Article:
5 Tips to help get you started with cypress

"The web has evolved. Finally, testing has too."

A message that appears on the cypress website which we here at GIBE fully agree with. Cypress is a complete end-to-end testing solution which we have been playing around with for a short while. Where before multiple tools were needed such as Selenium and Specflow, now with a single tool all this can be accomplished and much more. In our time with Cypress we have learned and refined our approach, here are some tips that you may find helpful when you decide to give it a go.

Tip #1 - Make full use of Custom Commands

Cypress has a very rich API with many amazing features, in time however you will find that repetitive statements will sneak into your code which would have been written out better with custom commands.

Custom commands will be added to “cypress/support/commands.js” by default.

Our coding example here leads us onto the next tip, use shortcuts

See Cypress API – Custom Commands

 

Tip #2 – Use shortcuts whenever possible

Whilst it may be tempting to try and emulate a full user experience, this can prove very time consuming. Not only that but cypress themselves list “not taking shortcuts” as an anti-pattern, therefore we should always aim to avoid test setup through the UI if it can be avoided.

In our first application to use cypress we require a user to login before any of the sites functionality can be used, if we were to do this via the UI this would mean.

  1. Loading a page
  2. Locating and filling in the Username field
  3. Location and filling in the Password field
  4. Location and clicking the submit button

This is very bad because it will slow down all of our tests significantly

Luckily for us (and hopefully for you) we can shortcut our login by doing it programmatically.

No need to be on a specific page or even load the site yet.

See Cypress Guides – Best Practises – Organizing Tests, Logging In, Controlling State

 

Tip #3 – Finding and accessing elements consistently

To run your tests most likely you will at some point need to access parts of a page, and in order to do that you will need to know where those things are. We have many options with cypress in regards to how we access our elements, we could just use the existing classes / ids for example or we could do something smarter. Cypress recommends the use of classes / ids “Sparingly” here because we are coupling test logic to things like styling and JS event listeners. Their recommendation is a dedicated data attribute, they have titled theirs “data-cy” but we prefer “data-test” as its not specific to cypress.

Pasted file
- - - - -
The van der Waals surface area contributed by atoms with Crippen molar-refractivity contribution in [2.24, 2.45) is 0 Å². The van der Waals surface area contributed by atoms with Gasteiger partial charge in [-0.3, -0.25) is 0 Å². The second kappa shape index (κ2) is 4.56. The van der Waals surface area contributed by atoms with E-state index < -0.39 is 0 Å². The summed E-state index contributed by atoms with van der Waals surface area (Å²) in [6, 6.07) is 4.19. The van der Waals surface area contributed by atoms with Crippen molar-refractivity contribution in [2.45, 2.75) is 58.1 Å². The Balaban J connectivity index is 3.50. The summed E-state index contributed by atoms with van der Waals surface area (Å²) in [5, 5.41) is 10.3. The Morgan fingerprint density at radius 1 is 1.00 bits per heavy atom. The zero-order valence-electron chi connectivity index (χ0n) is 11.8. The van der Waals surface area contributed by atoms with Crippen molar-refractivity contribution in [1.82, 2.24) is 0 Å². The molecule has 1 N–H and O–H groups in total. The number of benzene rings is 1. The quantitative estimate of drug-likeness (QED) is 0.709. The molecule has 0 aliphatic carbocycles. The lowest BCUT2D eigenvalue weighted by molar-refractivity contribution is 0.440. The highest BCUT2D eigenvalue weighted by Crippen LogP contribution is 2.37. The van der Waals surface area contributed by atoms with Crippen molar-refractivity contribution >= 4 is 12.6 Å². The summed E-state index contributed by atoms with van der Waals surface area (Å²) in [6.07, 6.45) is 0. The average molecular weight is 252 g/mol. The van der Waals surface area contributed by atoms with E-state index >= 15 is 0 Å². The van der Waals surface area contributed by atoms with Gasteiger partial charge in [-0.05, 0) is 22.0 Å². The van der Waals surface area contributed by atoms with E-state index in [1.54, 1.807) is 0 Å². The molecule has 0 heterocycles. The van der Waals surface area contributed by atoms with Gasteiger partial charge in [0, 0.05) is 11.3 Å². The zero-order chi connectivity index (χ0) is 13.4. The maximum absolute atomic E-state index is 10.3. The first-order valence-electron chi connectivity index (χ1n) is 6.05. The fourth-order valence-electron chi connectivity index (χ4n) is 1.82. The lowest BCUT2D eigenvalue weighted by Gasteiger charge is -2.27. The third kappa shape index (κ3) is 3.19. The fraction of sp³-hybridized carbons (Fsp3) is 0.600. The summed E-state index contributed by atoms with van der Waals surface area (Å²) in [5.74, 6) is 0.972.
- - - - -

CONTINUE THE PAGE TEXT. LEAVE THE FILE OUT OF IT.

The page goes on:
This is good but it could be much better.

First and foremost this is going to result in a lot of duplicate code, thankfully its easy to make a custom command to sort that out.

Secondly, this will search the entire page when we might only want to look for something within something else.

Here is our re-usable command to retrieve test elements, by which I mean any element on a page that has a “data-test” attribute. We need to make use of prevSubject here to let cypress know that this command will work when called directly as shown in the example or after another command which may already have an element chained. In the event that we already have an element it would make sense for the next call in the chain to respect that and retrieve only elements within that element.

See Cypress Guides – Best Practices – Selecting Elements

Tip #4 – TypeScript is awesome, and Cypress works great with TypeScript

Working from the assumption that you are familiar with TypeScript I will keep this brief. JavaScript can feel messy at times and TypeScript makes for simpler, readable, more manageable code. Cypress ships with official type declarations so getting it going doesn’t require a lot of extra effort. If you plan on having a lot of tests and make use of objects to share bits of functionality, TypeScript will make this so much easier.

See Cypress Guides – TypeScript

Tip #5 – BDD is awesome, Cucumber is awesome, and Cypress works great with Cucumber

Here at GIBE we practice Behaviour-Driven Development (BDD), more specifically the Cucumber BDD approach. As this article isn’t about BDD I will spare you all the reasons you should consider using it, as well as the numerous confusing fruit/vegetable references within that explanation. What I can tell you however is that thanks to a wondering plugin you will have an easy time getting Cypress+Cucumber working, and these 2 things go very well together.

Let’s take a look at an example feature (a partial feature)

With our example feature we can look at some example steps.

For specifics you will need to visit the sites listed below.

See Github – cypress-cucumber-preprocessor

See Cucumber- BDD

Conclusion

Cypress makes testing not only easier but much more pleasant, with cypress we can write many high quality tests much quicker than we could before. Cypress does many amazing things which may not be apparent unless you read a lot of the documentation, thankfully it is very well written and I fully recommend reading as much as you can.

Thank you for reading our top 5 cypress tips and we wish you the best of luck as you embark on this new chapter in testing. We our having a great time exploring cypress, learning more about it on a daily basis and improving our approach as we go.

See Cypress – Documentation

About the Author

Harry Billington, Developer

Harry has a varied skillset having worked a mix of backend and full-stack roles. He got his degree in Computer Science from Plymouth University, he went on to pursue a career in web development which eventually led him to Bristol and now to Gibe. His primary drive in tech is to accumulate knowledge and continue to develop a varied skillset, he applies these skills both on the job and in his personal work.